Next up: Aviva Family and Children’s Services by Jonas Lin, Yuling Liang, Flora Zhuang.

First John gives us an overview of the course:

Students get the opportunity to choose a real life non-profit organization to rebrand, refresh and reorganize the public’s perception of its value. We start with branding, and through web presence, social media and virtually any other method such as (but not limited to) pop up events, exhibitions, advertising, curated exhibitions (all of which the teams design), we look at ways to build awareness, extend and develop funding possibilities, or change social perceptions. The teams leave with an extraordinary brand/look book for their portfolios that chronicles the process.

Check out the students’ work below:

Great work, team!

Design IV Student Project Spotlight: Days For Girls

We’re highlight three of the outstanding group projects created by students of John Beach’s fall Design IV: Advanced Design Practice course.

Next up: Days for Girls by Carla Pera and Man Ting Kong.

First John gives us an overview of the course:

Students get the opportunity to choose a real life non-profit organization to rebrand, refresh and reorganize the public’s perception of its value. We start with branding, and through web presence, social media and virtually any other method such as (but not limited to) pop up events, exhibitions, advertising, curated exhibitions (all of which the teams design), we look at ways to build awareness, extend and develop funding possibilities, or change social perceptions. The teams leave with an extraordinary brand/look book for their portfolios that chronicles the process.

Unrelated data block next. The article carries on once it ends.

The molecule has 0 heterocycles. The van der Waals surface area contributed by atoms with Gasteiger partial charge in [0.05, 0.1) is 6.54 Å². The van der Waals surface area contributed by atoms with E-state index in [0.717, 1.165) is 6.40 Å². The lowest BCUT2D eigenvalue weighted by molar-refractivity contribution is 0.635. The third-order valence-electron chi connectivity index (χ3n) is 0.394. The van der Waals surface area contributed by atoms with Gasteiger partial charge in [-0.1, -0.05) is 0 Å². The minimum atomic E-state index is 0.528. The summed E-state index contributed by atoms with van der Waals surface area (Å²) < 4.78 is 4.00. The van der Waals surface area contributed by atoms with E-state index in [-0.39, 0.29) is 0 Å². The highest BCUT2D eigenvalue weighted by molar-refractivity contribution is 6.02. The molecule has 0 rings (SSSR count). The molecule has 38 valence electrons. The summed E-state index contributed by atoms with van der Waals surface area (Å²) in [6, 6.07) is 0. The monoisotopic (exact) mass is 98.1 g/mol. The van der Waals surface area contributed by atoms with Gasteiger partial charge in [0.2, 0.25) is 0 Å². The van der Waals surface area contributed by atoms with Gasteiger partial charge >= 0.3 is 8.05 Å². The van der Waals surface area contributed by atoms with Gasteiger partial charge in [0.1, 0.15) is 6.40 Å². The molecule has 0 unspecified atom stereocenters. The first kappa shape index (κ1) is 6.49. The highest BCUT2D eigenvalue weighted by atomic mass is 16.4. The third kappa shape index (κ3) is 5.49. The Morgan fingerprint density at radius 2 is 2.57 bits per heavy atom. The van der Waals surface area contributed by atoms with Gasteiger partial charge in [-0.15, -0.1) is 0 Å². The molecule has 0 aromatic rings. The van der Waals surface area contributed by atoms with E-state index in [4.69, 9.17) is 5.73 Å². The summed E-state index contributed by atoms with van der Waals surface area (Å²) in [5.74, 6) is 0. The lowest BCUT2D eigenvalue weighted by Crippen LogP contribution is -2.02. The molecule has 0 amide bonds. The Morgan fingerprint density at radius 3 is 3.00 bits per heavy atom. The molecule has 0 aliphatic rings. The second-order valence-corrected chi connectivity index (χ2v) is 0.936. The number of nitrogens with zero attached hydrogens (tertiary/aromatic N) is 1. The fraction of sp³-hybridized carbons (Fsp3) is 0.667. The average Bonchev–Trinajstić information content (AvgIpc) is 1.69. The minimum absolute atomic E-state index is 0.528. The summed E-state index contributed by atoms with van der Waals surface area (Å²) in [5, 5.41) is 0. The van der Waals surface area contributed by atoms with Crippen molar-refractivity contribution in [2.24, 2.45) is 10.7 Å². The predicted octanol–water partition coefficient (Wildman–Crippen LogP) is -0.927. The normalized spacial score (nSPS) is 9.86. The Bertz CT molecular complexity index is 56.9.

Check out the students’ work below:

Excellent work, Carla Pera and Man Ting Kong!

Design IV Student Project Spotlight: LA Makerspace

It’s our pleasure to highlight some of the outstanding group projects created by students of John Beach’s fall Design IV: Advanced Design Practice course!

First John gives us an overview of the course:

Students get the opportunity to choose a real life non-profit organization to rebrand, refresh and reorganize the public’s perception of its value. We start with branding, and through web presence, social media and virtually any other method such as (but not limited to) pop up events, exhibitions, advertising, curated exhibitions (all of which the teams design), we look at ways to build awareness, extend and develop funding possibilities, or change social perceptions. The teams leave with an extraordinary brand/look book for their portfolios that chronicles the process.

We begin with the team comprised of Shadalene Adamos and Natalie Mizrahi. The name of the non-profit organization the group rebranded is LA Makerspace:

Excellent work, Shadalene and Natalie!

Interview with recent DCA graduate Jonas Lin

Congrats to designer Jonas Lin, who recently completed the DCA program! He shares more about his experiences here:

Tell us how you got interested in design and what brought you to the DCA program.

It is my belief that design is one of the fastest and most direct forms of communication. A good design can even break the boundaries of nationality and language. In my past experience with clients, when I come up with a design that successfully communicates their message to their target audience, I get a sense of utmost fulfillment, and this fulfillment is what drives my passion for design.